TRANSMISSION OF GRANULOCYTIC EHRLICHIOSIS

Summary

Principal Investigator: Sam Telford
Abstract: We propose to determine whether the agent of human granulocytic ehrlichiosis in coastal New England is cotransmitted with those of Lyme disease and human babesiosis. An Ehrlichia with molecular identity to one infecting humans in the upper Midwest was isolated from a Nantucket resident by subinoculation of her blood into laboratory mice. This agent stably infects intact or splenectomised outbred and inbred mice, as well as Peromyscus leucopus, the main enzootic reservoir of Borrelia burgdorferi and Babesia microti in the northeastern U.S. Nymphal deer ticks that had fed as larvae on experimentally infected mice transmitted the agent to uninfected mice, definitively demonstrating vector competence. Thus, we shall 1) determine the mode of perpetuation of the HGE agent in coastal Massachusetts, focusing on the hypothesis that borreliae, babesiae, and ehrlichiae share an enzootic cycle between rodent reservoirs and the deer tick vector; 2) refine our methods for detecting evidence of HGE infection in vertebrate and tick hosts, comparing microscopy-based methods (including immunohistochemistry) with a polymerase chain reaction assay; and 3) describe the public health burden of this emergent zoonosis relative to that of Lyme disease and babesiosis in various coastal New England communities, by retrospective analysis of a large serum bank, as well as by prospective cohort study. Together, these studies are designed to describe how humans become infected by this new zoonotic agent, and provide a basis for intervention.
Funding Period: 1996-08-01 - 2002-07-31
more information: NIH RePORT

Top Publications

  1. pmc Hypersensitivity to ticks and Lyme disease risk
    Georgine Burke
    Connecticut Children s Medical Center, Hartford, Connecticut, USA
    Emerg Infect Dis 11:36-41. 2005
  2. ncbi Case records of the Massachusetts General Hospital. Case 10-2005. A 73-year-old man with weakness and pain in the legs
    Howard M Heller
    Infectious Disease Unit, Massachusetts General Hospital, Boston, USA
    N Engl J Med 352:1358-64. 2005
  3. pmc Raccoons and skunks as sentinels for enzootic tularemia
    Zenda L Berrada
    Tufts University Cummings School of Veterinary Medicine, North Grafton, Massachusetts 01536, USA
    Emerg Infect Dis 12:1019-21. 2006
  4. ncbi Fay and Rausch 1969 revisited: Babesia microti in Alaskan small mammals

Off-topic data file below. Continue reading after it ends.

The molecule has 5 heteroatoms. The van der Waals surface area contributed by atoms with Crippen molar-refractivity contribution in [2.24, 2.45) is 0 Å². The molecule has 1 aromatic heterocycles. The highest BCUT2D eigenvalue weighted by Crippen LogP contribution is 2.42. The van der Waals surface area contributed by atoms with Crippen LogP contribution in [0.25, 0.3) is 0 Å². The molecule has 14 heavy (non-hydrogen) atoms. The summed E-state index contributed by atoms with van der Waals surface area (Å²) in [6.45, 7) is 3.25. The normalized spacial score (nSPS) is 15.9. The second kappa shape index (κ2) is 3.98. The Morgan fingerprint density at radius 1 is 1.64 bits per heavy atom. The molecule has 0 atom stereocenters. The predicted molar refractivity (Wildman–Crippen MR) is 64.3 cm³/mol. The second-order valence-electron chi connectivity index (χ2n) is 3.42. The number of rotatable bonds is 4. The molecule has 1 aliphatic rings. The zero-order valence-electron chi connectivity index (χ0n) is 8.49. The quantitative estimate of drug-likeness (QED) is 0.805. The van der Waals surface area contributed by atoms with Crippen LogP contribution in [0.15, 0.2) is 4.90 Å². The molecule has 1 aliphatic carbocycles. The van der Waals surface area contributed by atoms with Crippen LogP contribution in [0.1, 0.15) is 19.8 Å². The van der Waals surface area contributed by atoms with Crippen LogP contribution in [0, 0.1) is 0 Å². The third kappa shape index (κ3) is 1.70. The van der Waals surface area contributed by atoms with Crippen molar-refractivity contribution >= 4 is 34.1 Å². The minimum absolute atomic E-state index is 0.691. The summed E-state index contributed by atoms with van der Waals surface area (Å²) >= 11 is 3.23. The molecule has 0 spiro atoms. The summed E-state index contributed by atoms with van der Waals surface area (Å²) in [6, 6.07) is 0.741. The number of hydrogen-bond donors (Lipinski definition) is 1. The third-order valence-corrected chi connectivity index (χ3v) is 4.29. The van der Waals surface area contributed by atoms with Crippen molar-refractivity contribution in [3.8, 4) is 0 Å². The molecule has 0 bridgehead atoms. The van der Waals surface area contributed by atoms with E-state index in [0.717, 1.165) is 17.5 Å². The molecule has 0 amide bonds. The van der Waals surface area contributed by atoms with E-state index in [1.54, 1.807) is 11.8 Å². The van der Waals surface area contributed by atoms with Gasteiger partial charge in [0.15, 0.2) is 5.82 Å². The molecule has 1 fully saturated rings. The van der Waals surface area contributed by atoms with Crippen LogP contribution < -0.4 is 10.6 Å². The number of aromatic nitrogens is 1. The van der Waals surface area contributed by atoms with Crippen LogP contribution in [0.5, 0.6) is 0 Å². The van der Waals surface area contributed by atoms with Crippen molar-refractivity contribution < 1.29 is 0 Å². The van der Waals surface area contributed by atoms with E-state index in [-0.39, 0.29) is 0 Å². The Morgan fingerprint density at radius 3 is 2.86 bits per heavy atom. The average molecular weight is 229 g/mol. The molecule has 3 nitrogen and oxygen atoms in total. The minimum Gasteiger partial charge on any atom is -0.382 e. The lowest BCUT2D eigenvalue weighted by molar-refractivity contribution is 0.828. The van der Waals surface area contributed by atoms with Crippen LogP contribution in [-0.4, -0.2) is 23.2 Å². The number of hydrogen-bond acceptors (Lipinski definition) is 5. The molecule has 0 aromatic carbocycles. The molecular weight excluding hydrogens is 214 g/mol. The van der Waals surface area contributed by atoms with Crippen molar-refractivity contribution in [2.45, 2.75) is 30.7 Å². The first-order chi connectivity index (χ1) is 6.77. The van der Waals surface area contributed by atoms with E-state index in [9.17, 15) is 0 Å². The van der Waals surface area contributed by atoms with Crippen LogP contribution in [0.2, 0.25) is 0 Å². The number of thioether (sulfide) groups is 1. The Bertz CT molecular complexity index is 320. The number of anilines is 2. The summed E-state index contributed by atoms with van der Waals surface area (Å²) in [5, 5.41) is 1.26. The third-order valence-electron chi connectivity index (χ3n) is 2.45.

Heidi K Goethert
    Division of Infectious Diseases, Cummings School of Veterinary Medicine, Tufts University, North Grafton, Massachusetts 01536, USA
    J Parasitol 92:826-31. 2006

Scientific Experts

  • Peter Krause
  • Sam Telford
  • Heidi K Goethert
  • Zenda L Berrada
  • Howard M Heller
  • Georgine Burke
  • Ellen Weintraub Lance
  • Joseph A Cook
  • John A Branda
  • Kathleen McKay
  • Stephen K Wikel
  • Andrew Spielman

Detail Information

Publications4

  1. pmc Hypersensitivity to ticks and Lyme disease risk
    Georgine Burke
    Connecticut Children s Medical Center, Hartford, Connecticut, USA
    Emerg Infect Dis 11:36-41. 2005
    ..14, 95% CI 0.94-0.03, p = 0.01). Prior exposure to uninfected vector ticks protects residents of disease-endemic sites from Lyme disease...
  2. ncbi Case records of the Massachusetts General Hospital. Case 10-2005. A 73-year-old man with weakness and pain in the legs
    Howard M Heller
    Infectious Disease Unit, Massachusetts General Hospital, Boston, USA
    N Engl J Med 352:1358-64. 2005
  3. pmc Raccoons and skunks as sentinels for enzootic tularemia
    Zenda L Berrada
    Tufts University Cummings School of Veterinary Medicine, North Grafton, Massachusetts 01536, USA
    Emerg Infect Dis 12:1019-21. 2006
    ..Skunks and raccoons were frequently seroreactive, whereas white-footed mice, cottontail rabbits, deer, rats, and dogs were not. Tularemia surveillance may be facilitated by focusing on skunks and raccoons...
  4. ncbi Fay and Rausch 1969 revisited: Babesia microti in Alaskan small mammals
    Heidi K Goethert
    Division of Infectious Diseases, Cummings School of Veterinary Medicine, Tufts University, North Grafton, Massachusetts 01536, USA
    J Parasitol 92:826-31. 2006
    ..Sequence analysis of the 18S rDNA gene demonstrates that Alaskan B. microti comprises a clade that infects microtines in several sites across North America and is distinct from a clade that is zoonotic...